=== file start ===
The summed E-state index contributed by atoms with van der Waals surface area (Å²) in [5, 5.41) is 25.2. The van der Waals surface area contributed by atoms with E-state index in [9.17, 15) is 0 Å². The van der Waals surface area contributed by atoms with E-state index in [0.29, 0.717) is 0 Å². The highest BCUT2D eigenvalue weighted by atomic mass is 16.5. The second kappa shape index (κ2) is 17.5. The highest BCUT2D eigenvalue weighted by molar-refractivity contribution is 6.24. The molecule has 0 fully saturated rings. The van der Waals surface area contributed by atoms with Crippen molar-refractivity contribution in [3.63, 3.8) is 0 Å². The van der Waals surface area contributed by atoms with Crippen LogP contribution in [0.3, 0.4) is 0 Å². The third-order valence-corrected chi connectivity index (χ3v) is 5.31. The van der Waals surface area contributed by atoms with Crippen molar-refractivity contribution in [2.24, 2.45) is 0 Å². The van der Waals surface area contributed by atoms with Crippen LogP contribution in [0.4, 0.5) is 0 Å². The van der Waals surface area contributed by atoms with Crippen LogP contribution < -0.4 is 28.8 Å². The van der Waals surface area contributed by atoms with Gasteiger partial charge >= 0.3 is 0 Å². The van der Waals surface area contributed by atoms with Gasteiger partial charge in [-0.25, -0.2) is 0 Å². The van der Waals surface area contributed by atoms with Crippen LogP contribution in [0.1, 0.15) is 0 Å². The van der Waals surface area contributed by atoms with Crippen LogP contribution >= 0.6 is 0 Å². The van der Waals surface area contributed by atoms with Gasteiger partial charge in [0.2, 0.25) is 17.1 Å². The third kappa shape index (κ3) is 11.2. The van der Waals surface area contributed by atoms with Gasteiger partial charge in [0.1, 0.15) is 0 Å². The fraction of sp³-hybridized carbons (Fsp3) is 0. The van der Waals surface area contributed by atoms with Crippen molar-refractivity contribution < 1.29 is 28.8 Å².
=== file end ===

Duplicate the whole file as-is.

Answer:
The summed E-state index contributed by atoms with van der Waals surface area (Å²) in [5, 5.41) is 25.2. The van der Waals surface area contributed by atoms with E-state index in [9.17, 15) is 0 Å². The van der Waals surface area contributed by atoms with E-state index in [0.29, 0.717) is 0 Å². The highest BCUT2D eigenvalue weighted by atomic mass is 16.5. The second kappa shape index (κ2) is 17.5. The highest BCUT2D eigenvalue weighted by molar-refractivity contribution is 6.24. The molecule has 0 fully saturated rings. The van der Waals surface area contributed by atoms with Crippen molar-refractivity contribution in [3.63, 3.8) is 0 Å². The van der Waals surface area contributed by atoms with Crippen LogP contribution in [0.3, 0.4) is 0 Å². The third-order valence-corrected chi connectivity index (χ3v) is 5.31. The van der Waals surface area contributed by atoms with Crippen molar-refractivity contribution in [2.24, 2.45) is 0 Å². The van der Waals surface area contributed by atoms with Crippen LogP contribution in [0.4, 0.5) is 0 Å². The van der Waals surface area contributed by atoms with Crippen LogP contribution < -0.4 is 28.8 Å². The van der Waals surface area contributed by atoms with Gasteiger partial charge >= 0.3 is 0 Å². The van der Waals surface area contributed by atoms with Gasteiger partial charge in [-0.25, -0.2) is 0 Å². The van der Waals surface area contributed by atoms with Crippen LogP contribution in [0.1, 0.15) is 0 Å². The van der Waals surface area contributed by atoms with Crippen LogP contribution >= 0.6 is 0 Å². The van der Waals surface area contributed by atoms with Gasteiger partial charge in [0.2, 0.25) is 17.1 Å². The third kappa shape index (κ3) is 11.2. The van der Waals surface area contributed by atoms with Gasteiger partial charge in [0.1, 0.15) is 0 Å². The fraction of sp³-hybridized carbons (Fsp3) is 0. The van der Waals surface area contributed by atoms with Crippen molar-refractivity contribution < 1.29 is 28.8 Å².